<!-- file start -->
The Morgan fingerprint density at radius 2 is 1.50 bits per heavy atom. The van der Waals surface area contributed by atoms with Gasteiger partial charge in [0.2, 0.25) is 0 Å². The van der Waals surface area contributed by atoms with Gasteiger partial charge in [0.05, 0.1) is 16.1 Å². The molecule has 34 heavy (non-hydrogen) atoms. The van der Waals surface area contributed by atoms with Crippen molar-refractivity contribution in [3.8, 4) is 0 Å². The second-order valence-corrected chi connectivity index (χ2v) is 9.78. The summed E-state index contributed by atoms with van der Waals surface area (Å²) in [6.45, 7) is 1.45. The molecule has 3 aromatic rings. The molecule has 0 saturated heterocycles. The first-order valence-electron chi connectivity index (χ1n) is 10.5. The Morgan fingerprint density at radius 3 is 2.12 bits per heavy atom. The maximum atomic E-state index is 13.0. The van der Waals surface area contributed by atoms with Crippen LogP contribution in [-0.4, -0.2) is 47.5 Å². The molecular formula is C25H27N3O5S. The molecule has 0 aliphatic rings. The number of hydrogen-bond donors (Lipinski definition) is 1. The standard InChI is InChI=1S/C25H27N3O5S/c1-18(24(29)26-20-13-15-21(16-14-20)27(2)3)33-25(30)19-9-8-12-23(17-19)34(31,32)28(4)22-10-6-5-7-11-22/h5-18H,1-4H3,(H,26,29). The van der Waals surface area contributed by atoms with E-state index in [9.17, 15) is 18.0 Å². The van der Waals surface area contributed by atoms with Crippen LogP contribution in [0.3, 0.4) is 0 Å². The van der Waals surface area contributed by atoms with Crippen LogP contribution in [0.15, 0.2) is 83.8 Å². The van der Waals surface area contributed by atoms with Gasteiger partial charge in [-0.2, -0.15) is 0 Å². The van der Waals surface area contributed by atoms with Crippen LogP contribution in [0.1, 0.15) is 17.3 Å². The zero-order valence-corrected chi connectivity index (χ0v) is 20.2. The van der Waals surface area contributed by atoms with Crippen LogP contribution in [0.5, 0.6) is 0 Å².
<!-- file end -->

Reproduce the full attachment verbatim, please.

The Morgan fingerprint density at radius 2 is 1.50 bits per heavy atom. The van der Waals surface area contributed by atoms with Gasteiger partial charge in [0.2, 0.25) is 0 Å². The van der Waals surface area contributed by atoms with Gasteiger partial charge in [0.05, 0.1) is 16.1 Å². The molecule has 34 heavy (non-hydrogen) atoms. The van der Waals surface area contributed by atoms with Crippen molar-refractivity contribution in [3.8, 4) is 0 Å². The second-order valence-corrected chi connectivity index (χ2v) is 9.78. The summed E-state index contributed by atoms with van der Waals surface area (Å²) in [6.45, 7) is 1.45. The molecule has 3 aromatic rings. The molecule has 0 saturated heterocycles. The first-order valence-electron chi connectivity index (χ1n) is 10.5. The Morgan fingerprint density at radius 3 is 2.12 bits per heavy atom. The maximum atomic E-state index is 13.0. The van der Waals surface area contributed by atoms with Crippen LogP contribution in [-0.4, -0.2) is 47.5 Å². The molecular formula is C25H27N3O5S. The molecule has 0 aliphatic rings. The number of hydrogen-bond donors (Lipinski definition) is 1. The standard InChI is InChI=1S/C25H27N3O5S/c1-18(24(29)26-20-13-15-21(16-14-20)27(2)3)33-25(30)19-9-8-12-23(17-19)34(31,32)28(4)22-10-6-5-7-11-22/h5-18H,1-4H3,(H,26,29). The van der Waals surface area contributed by atoms with E-state index in [9.17, 15) is 18.0 Å². The van der Waals surface area contributed by atoms with Crippen LogP contribution in [0.3, 0.4) is 0 Å². The van der Waals surface area contributed by atoms with Crippen LogP contribution in [0.15, 0.2) is 83.8 Å². The van der Waals surface area contributed by atoms with Gasteiger partial charge in [-0.2, -0.15) is 0 Å². The van der Waals surface area contributed by atoms with Crippen LogP contribution in [0.1, 0.15) is 17.3 Å². The zero-order valence-corrected chi connectivity index (χ0v) is 20.2. The van der Waals surface area contributed by atoms with Crippen LogP contribution in [0.5, 0.6) is 0 Å².